>will
> >> become negative?<<  No, no. The heat radiated must increase with
> increased power.

sorry-- that's what i get for late-night reading and responding. I know
watts can't be negative...

>
> Power (watts) has no polarity. It is not a vector. Do you know about
>vectors?

I probably know about them, just not by name.

> >>Is this the tube conducting in the opposite direction?<<
>
> Never happens. Conduction is from the negative cathode to the
>positive anode.
>
<snip>

<snip>

>  <snip>
>  >
>  >Who is Brent Turner? Book title?
>
>  Tesla Coiler, author of, I believe, "The Tesla Coil Book, What They
>Are
>  and How They Are Built"
>  ex-listee, mentored by Bill Wysock, participated in 1992 Tesla
>Symposium
>  in Colorado Springs in helping Bill demonstrate his twin system. His
>book
>  is available via him, with an add in his website.<<<<<<<<<<<<
>
> I would like to check that out. URL, please.

http://www.apc-dot-net/bturner/t-page_2.htm

that might not be right, since It's old, and not checked, but it probably
will take you to somewhere in his site.

>  >
>  >Grayson,
>  >The plate voltage and current are the static no-signal values.
>
>  So, 1500Vpeak, to be safe. ?
>
>  Back in
>  >the
>  >days when the FCC kept its paws off of my phone bill, Ep x Ip was
>  >known as
>  >the input power. The plate
>  >dissipation in watts is the heat produced by the plate as it
>catches
>  >all the
>  >electrons
>  >flowing from the filament. It is a static value. These values swing
>
>  >plus and
>  >minus when a
>  >signal is applied to the grid. A negative grid decreases Ip, a +
>grid
>  >increases Ip. This plate
>  >current flows thru the primary of a transformer-iron core for audio
>
>  >and air
>  >for RF. As the signal changes, (usually a sine wave) the plate
>current
>  >can
>  >increase so that the delta Ip
>  >has instantaneous values reaching 200% of the static, no-signal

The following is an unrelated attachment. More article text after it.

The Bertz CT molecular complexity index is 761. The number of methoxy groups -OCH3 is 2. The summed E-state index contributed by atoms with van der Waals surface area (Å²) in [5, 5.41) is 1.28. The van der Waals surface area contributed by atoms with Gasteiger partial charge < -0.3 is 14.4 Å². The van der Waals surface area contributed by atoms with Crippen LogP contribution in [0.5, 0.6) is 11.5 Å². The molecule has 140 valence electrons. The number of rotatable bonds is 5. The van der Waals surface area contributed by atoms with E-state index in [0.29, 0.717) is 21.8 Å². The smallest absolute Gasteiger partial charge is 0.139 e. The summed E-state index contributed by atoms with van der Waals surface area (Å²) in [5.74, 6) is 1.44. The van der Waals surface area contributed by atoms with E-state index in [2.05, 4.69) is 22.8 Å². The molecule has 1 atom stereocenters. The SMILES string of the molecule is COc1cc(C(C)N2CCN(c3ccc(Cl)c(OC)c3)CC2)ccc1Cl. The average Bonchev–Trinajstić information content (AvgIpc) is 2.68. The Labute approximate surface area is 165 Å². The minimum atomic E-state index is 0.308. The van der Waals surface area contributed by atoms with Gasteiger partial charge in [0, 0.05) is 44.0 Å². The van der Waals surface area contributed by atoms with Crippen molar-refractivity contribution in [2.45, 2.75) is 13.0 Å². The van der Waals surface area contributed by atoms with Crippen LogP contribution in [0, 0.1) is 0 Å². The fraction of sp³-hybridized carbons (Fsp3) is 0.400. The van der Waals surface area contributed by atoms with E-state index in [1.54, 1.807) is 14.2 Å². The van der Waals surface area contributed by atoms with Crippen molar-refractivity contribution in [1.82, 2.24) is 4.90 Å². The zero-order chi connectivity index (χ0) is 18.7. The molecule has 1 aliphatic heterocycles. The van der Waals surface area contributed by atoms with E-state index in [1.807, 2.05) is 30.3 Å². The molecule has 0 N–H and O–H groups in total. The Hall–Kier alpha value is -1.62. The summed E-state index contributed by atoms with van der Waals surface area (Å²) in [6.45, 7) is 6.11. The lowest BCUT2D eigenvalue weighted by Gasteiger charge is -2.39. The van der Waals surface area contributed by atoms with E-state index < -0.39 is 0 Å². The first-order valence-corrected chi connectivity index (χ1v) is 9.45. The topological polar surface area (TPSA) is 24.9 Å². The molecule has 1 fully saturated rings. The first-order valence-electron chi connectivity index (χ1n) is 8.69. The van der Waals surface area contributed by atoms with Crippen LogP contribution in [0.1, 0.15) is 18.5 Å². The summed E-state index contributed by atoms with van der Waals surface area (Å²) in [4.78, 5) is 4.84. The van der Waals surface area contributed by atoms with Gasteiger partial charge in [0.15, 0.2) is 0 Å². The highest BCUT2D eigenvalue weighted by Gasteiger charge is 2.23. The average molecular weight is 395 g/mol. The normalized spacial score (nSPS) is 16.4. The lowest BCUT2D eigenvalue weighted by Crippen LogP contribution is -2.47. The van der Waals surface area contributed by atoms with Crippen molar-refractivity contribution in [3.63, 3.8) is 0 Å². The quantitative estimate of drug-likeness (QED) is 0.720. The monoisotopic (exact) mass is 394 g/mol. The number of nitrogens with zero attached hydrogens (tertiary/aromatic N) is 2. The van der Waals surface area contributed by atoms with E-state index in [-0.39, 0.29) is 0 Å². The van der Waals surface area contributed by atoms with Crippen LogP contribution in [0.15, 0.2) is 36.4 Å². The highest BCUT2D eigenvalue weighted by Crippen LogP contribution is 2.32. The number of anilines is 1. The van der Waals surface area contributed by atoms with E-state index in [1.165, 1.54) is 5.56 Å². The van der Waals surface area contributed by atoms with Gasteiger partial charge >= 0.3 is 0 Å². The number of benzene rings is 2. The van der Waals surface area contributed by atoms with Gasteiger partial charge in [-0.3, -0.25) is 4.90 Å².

>value.
>  >The
>  >output power
>  >and the efficiency increase as the Eg drives positive and the plate
>
>  >current
>  >(Ip) increases.
>  >This explanation sucks badly because of the lack of diagrams. Also,
>I
>  >don't
>  >know where you are at on the math thing.  I never learned ASCII
>math.
>  >It
>  >sucks.
>
>  Yeah, I've tried writing a few formulas with ASCII, for list
>newbies, and
>  the insane amount of ([{}]) needed makes it nearly impossible to
>  decipher. Along with the absence of mathematical symbols and
>  notations..., and subscripts or superscripts...
>
>  >
>  >This stuff is impossible to explain under the constraints of ASCII.
>I
>  >suggest
>  >you get hold of a copy of the RCA Tube Manual, Terman's, Henny
>and/or
>  >the
>  >ARRL Handbook, all from
>  >around 1950-1960. Try the ham fleamarkets and eBay. You have to
>study
>  >about
>  >tube bias.
>
>  I've been thinkingf about the possibilty of finding an old copy of
>the
>  ARRL handbook for a while now. Several other people have suggested I
>do
>  so. >>>>>>>>>>>>>>
>
> Lots of goodies at the Dayton Hamfest next spring.
> Also check Antique Electronics in Tempe, Ariz.
> I am beginning to pickup vibes that you are interested in VTTC's. Is
>that
>why you keep asking about operation at or near cutoff? One of my many
>projects now is
> more work on a VTTC. I built one with a schematic from a 1942 issue
>of
>Popular
> Science. More if you are interested. John Freau is the expert on tube
>coils.
>
> Please be very careful with that 500 mA transformer. Plate
>transformers are
> totally unforgiving.

Which transformer? I'm unaware of the current capabilities of the MOT's I
was thinking of using. BUt I suppose that 500 ma is as good an estimate
as any. Could use the core size, the chart in the back of the 1992 ARRL
handbook, and Vout to find this a little more accurately.

BTW, one of the MOT's has been used to charge two 2kv 500uF (but it says
mF, ~!!!-at-#\$%#) which are used to explode wires. Can crusher in the
future...

>
> Good Sam Adams to ya,
> Ralph Zekelman
> Bloomington, Indiana
>
>  >I thought it best to send you this off-list because the topic is
>off
>  >the TC
>  >subject.
>
>  I dunno... I'm asking since I want to build a tube-driven TC ;-)
>
>  Maybe someone else will give you a better explanation. Feel
>  >free to
>  >ask any questions.
>
>  well, you offerred!
>
>  >It's pool time :-))
>  >Cheers,
>  >
>  >Ralph Zekelman >>
>  >>

'tanks again, Ralph.

-The Electrophile-
Grayson Dietrich,  Medina, OH
See my HV Haven (it does NOT do jusctice!)
www.geocities-dot-com/WestHollywood/Stonewall/2509/index.html